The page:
Industry News

Latest Invention from Necessity: Opera in the Big Top

September 2, 2020 | By Susan Elliott, Musical America

The old adage, “When the going gets tough, the tough get going” can surely be applied to the way performing arts groups are dealing with the Covid-19 crisis. From drive-in theaters to baseball fields to church courtyards to made-for-digital opera shorts, there seem to be no end to the amount of creativity and ingenuity on display.

The latest comes from the Atlanta Opera, which will erect an open-sided circus tent on a stadium field at nearby Oglethorpe University, where the first of six productions in this season’s “Big Tent” series will run from October Oct. 22 to November 14. First up are Leoncavallo’s well-worn classic Pagliacci, in repertoire  with Viktor Ullmann’s The Kaiser of Atlantis, a satire on Adolf Hitler, written when Ulmman and librettist Peter Kien were imprisoned at Theresienstadt during World War II.

The two will alternate nights for a total of 18 performances, nine each, before an audience of no more than 240—the tent’s capacity--arranged in pods.

Catalyst for change

“This pandemic has devastated so many lives and businesses,” said Opera General and Artistic Director Tomer Zvulun. “But it has also been a major catalyst in accelerating our shift to a business model that we have been discussing for years: creating a company of players, performing in non-traditional spaces and developing our video and streaming capabilities.”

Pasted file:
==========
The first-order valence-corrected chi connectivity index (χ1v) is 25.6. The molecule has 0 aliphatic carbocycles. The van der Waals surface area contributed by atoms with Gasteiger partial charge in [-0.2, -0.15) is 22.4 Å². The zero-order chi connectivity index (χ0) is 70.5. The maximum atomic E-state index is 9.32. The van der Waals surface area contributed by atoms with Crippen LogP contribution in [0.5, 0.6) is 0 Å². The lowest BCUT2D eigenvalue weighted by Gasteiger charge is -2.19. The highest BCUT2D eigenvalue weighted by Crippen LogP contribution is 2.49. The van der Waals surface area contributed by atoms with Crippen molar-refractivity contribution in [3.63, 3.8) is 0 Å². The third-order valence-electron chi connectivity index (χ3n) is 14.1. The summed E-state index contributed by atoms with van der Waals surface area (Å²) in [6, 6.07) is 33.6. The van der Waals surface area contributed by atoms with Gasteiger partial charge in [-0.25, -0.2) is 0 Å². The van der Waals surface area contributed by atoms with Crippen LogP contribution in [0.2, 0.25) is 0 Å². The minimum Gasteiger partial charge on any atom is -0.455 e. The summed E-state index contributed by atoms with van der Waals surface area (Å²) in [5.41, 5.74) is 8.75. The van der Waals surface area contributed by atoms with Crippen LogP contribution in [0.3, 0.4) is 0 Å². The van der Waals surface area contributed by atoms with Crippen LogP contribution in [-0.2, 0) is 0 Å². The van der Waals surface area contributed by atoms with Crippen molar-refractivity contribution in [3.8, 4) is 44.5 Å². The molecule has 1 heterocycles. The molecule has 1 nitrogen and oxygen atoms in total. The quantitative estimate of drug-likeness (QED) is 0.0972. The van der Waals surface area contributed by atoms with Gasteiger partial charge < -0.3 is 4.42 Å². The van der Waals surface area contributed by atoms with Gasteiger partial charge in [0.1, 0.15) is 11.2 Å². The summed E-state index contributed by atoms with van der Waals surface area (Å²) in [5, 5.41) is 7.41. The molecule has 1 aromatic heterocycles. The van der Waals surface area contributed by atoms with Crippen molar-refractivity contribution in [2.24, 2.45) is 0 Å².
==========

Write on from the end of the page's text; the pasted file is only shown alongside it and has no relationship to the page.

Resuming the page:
The casts include the newly formed Atlanta Opera Company Players, all of whom live in the area and have been contracted for the entire 2020-21 season. The remaining four productions for spring will be announced at a later date. The planned 2020-21 season has been postponed to 2021-22.

Baritone Reginald Smith, Jr. leads the Pagliacci cast as Tonio, with Talise Trevigne as Nedda; baritone Michael Mayes and bass Kevin Burdette head the Atlantis cast. In addition to the live performances, both operas will be directed for film for later online viewing.

The tent has no walls, according to Atlanta Opera, and seating is in pods--premium pods include four seats and a table while Chair Pods include four seats.

“It’s not a coincidence that we chose a circus tent in an open field as our performance environment this season,” Zvulun said. “Beyond the practical reasons of safety, mobility, and scale, the circus represents a certain grit, a certain perseverance. At present, artists have been thrown into the most frightening, unexpected eras in our lifetime and by choosing to perform, while maintaining safety and social distancing, we are saying something about our community: Atlanta needs art, Atlanta needs live performance. This community, these artists are nimble enough, creative enough, gritty enough to find a way.”

Each of the productions uses fewer than eight singers and reduced orchestrations for up to 12 players. Entry times will be staggered and masks required for the duration of the performance.




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